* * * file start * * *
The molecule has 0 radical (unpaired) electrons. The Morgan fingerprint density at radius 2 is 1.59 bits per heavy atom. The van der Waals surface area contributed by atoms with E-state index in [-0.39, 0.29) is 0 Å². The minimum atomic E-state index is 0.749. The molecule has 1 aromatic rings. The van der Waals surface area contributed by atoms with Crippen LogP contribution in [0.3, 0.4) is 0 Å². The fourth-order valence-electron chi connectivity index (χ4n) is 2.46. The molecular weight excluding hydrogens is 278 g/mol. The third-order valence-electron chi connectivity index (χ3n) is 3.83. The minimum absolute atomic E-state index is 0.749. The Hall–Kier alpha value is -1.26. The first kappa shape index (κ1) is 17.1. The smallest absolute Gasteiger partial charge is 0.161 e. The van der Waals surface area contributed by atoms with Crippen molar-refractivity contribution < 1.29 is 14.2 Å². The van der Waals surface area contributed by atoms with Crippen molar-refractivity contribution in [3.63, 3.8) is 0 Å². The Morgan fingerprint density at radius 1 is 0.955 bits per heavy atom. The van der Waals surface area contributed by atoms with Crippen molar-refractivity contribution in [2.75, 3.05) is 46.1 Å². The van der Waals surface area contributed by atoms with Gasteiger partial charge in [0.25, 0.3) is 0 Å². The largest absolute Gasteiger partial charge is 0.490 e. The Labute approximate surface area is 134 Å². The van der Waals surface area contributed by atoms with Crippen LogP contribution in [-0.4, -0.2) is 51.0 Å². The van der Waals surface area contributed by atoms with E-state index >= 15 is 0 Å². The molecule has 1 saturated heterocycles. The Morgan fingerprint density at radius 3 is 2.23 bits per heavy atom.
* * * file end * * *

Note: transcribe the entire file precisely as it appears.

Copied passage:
The molecule has 0 radical (unpaired) electrons. The Morgan fingerprint density at radius 2 is 1.59 bits per heavy atom. The van der Waals surface area contributed by atoms with E-state index in [-0.39, 0.29) is 0 Å². The minimum atomic E-state index is 0.749. The molecule has 1 aromatic rings. The van der Waals surface area contributed by atoms with Crippen LogP contribution in [0.3, 0.4) is 0 Å². The fourth-order valence-electron chi connectivity index (χ4n) is 2.46. The molecular weight excluding hydrogens is 278 g/mol. The third-order valence-electron chi connectivity index (χ3n) is 3.83. The minimum absolute atomic E-state index is 0.749. The Hall–Kier alpha value is -1.26. The first kappa shape index (κ1) is 17.1. The smallest absolute Gasteiger partial charge is 0.161 e. The van der Waals surface area contributed by atoms with Crippen molar-refractivity contribution < 1.29 is 14.2 Å². The van der Waals surface area contributed by atoms with Crippen molar-refractivity contribution in [3.63, 3.8) is 0 Å². The Morgan fingerprint density at radius 1 is 0.955 bits per heavy atom. The van der Waals surface area contributed by atoms with Crippen molar-refractivity contribution in [2.75, 3.05) is 46.1 Å². The van der Waals surface area contributed by atoms with Gasteiger partial charge in [0.25, 0.3) is 0 Å². The largest absolute Gasteiger partial charge is 0.490 e. The Labute approximate surface area is 134 Å². The van der Waals surface area contributed by atoms with Crippen LogP contribution in [-0.4, -0.2) is 51.0 Å². The van der Waals surface area contributed by atoms with E-state index >= 15 is 0 Å². The molecule has 1 saturated heterocycles. The Morgan fingerprint density at radius 3 is 2.23 bits per heavy atom.